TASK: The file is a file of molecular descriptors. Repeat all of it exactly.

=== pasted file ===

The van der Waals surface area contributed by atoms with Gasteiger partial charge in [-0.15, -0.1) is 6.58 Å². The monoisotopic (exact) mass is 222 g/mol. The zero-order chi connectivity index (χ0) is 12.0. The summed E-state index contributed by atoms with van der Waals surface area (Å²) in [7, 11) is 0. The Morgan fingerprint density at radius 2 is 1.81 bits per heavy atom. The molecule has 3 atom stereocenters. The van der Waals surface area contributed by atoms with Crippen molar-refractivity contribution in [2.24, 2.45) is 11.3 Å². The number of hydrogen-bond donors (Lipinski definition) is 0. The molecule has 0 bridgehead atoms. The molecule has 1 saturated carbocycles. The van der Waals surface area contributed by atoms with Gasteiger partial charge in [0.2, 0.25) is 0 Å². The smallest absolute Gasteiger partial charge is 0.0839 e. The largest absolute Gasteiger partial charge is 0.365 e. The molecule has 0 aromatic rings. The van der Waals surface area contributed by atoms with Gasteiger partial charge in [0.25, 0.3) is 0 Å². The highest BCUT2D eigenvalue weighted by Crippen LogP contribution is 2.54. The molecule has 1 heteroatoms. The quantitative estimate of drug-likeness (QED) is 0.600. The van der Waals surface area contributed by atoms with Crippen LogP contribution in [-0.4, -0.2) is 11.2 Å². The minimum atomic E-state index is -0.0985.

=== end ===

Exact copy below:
The van der Waals surface area contributed by atoms with Gasteiger partial charge in [-0.15, -0.1) is 6.58 Å². The monoisotopic (exact) mass is 222 g/mol. The zero-order chi connectivity index (χ0) is 12.0. The summed E-state index contributed by atoms with van der Waals surface area (Å²) in [7, 11) is 0. The Morgan fingerprint density at radius 2 is 1.81 bits per heavy atom. The molecule has 3 atom stereocenters. The van der Waals surface area contributed by atoms with Crippen molar-refractivity contribution in [2.24, 2.45) is 11.3 Å². The number of hydrogen-bond donors (Lipinski definition) is 0. The molecule has 0 bridgehead atoms. The molecule has 1 saturated carbocycles. The van der Waals surface area contributed by atoms with Gasteiger partial charge in [0.2, 0.25) is 0 Å². The smallest absolute Gasteiger partial charge is 0.0839 e. The largest absolute Gasteiger partial charge is 0.365 e. The molecule has 0 aromatic rings. The van der Waals surface area contributed by atoms with Gasteiger partial charge in [0.25, 0.3) is 0 Å². The highest BCUT2D eigenvalue weighted by Crippen LogP contribution is 2.54. The molecule has 1 heteroatoms. The quantitative estimate of drug-likeness (QED) is 0.600. The van der Waals surface area contributed by atoms with Crippen LogP contribution in [-0.4, -0.2) is 11.2 Å². The minimum atomic E-state index is -0.0985.